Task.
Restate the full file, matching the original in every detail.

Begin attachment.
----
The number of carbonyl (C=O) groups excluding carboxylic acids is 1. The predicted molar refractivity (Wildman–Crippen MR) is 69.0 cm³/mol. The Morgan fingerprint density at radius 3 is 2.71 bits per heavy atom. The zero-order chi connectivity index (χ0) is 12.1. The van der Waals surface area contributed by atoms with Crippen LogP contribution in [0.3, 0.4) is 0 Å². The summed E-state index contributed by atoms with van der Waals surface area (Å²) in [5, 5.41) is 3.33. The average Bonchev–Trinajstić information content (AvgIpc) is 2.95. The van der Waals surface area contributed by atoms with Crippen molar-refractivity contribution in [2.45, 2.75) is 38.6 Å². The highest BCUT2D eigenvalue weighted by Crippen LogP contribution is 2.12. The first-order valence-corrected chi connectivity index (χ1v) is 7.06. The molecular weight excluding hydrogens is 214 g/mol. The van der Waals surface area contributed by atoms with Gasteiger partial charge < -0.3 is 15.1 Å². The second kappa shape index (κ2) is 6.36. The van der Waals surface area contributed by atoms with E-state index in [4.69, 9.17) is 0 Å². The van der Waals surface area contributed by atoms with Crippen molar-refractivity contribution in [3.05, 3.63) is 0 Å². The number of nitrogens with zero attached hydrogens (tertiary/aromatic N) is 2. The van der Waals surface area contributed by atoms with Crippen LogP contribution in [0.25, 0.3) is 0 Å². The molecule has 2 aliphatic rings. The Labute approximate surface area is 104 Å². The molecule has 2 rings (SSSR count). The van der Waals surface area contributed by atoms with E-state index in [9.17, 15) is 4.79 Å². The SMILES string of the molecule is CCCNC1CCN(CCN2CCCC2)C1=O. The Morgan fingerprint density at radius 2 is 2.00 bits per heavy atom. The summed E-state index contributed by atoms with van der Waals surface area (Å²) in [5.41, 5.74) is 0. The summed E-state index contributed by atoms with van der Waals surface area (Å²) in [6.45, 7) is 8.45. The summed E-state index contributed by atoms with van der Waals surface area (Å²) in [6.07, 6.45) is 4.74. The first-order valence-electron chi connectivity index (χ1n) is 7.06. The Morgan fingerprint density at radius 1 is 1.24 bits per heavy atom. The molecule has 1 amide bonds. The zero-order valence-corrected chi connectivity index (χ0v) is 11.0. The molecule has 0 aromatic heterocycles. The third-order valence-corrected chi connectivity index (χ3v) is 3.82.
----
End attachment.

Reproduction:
The number of carbonyl (C=O) groups excluding carboxylic acids is 1. The predicted molar refractivity (Wildman–Crippen MR) is 69.0 cm³/mol. The Morgan fingerprint density at radius 3 is 2.71 bits per heavy atom. The zero-order chi connectivity index (χ0) is 12.1. The van der Waals surface area contributed by atoms with Crippen LogP contribution in [0.3, 0.4) is 0 Å². The summed E-state index contributed by atoms with van der Waals surface area (Å²) in [5, 5.41) is 3.33. The average Bonchev–Trinajstić information content (AvgIpc) is 2.95. The van der Waals surface area contributed by atoms with Crippen molar-refractivity contribution in [2.45, 2.75) is 38.6 Å². The highest BCUT2D eigenvalue weighted by Crippen LogP contribution is 2.12. The first-order valence-corrected chi connectivity index (χ1v) is 7.06. The molecular weight excluding hydrogens is 214 g/mol. The van der Waals surface area contributed by atoms with Gasteiger partial charge < -0.3 is 15.1 Å². The second kappa shape index (κ2) is 6.36. The van der Waals surface area contributed by atoms with E-state index in [4.69, 9.17) is 0 Å². The van der Waals surface area contributed by atoms with Crippen molar-refractivity contribution in [3.05, 3.63) is 0 Å². The number of nitrogens with zero attached hydrogens (tertiary/aromatic N) is 2. The van der Waals surface area contributed by atoms with Crippen LogP contribution in [0.25, 0.3) is 0 Å². The molecule has 2 aliphatic rings. The Labute approximate surface area is 104 Å². The molecule has 2 rings (SSSR count). The van der Waals surface area contributed by atoms with E-state index in [9.17, 15) is 4.79 Å². The SMILES string of the molecule is CCCNC1CCN(CCN2CCCC2)C1=O. The Morgan fingerprint density at radius 2 is 2.00 bits per heavy atom. The summed E-state index contributed by atoms with van der Waals surface area (Å²) in [5.41, 5.74) is 0. The summed E-state index contributed by atoms with van der Waals surface area (Å²) in [6.45, 7) is 8.45. The summed E-state index contributed by atoms with van der Waals surface area (Å²) in [6.07, 6.45) is 4.74. The first-order valence-electron chi connectivity index (χ1n) is 7.06. The Morgan fingerprint density at radius 1 is 1.24 bits per heavy atom. The molecule has 1 amide bonds. The zero-order valence-corrected chi connectivity index (χ0v) is 11.0. The molecule has 0 aromatic heterocycles. The third-order valence-corrected chi connectivity index (χ3v) is 3.82.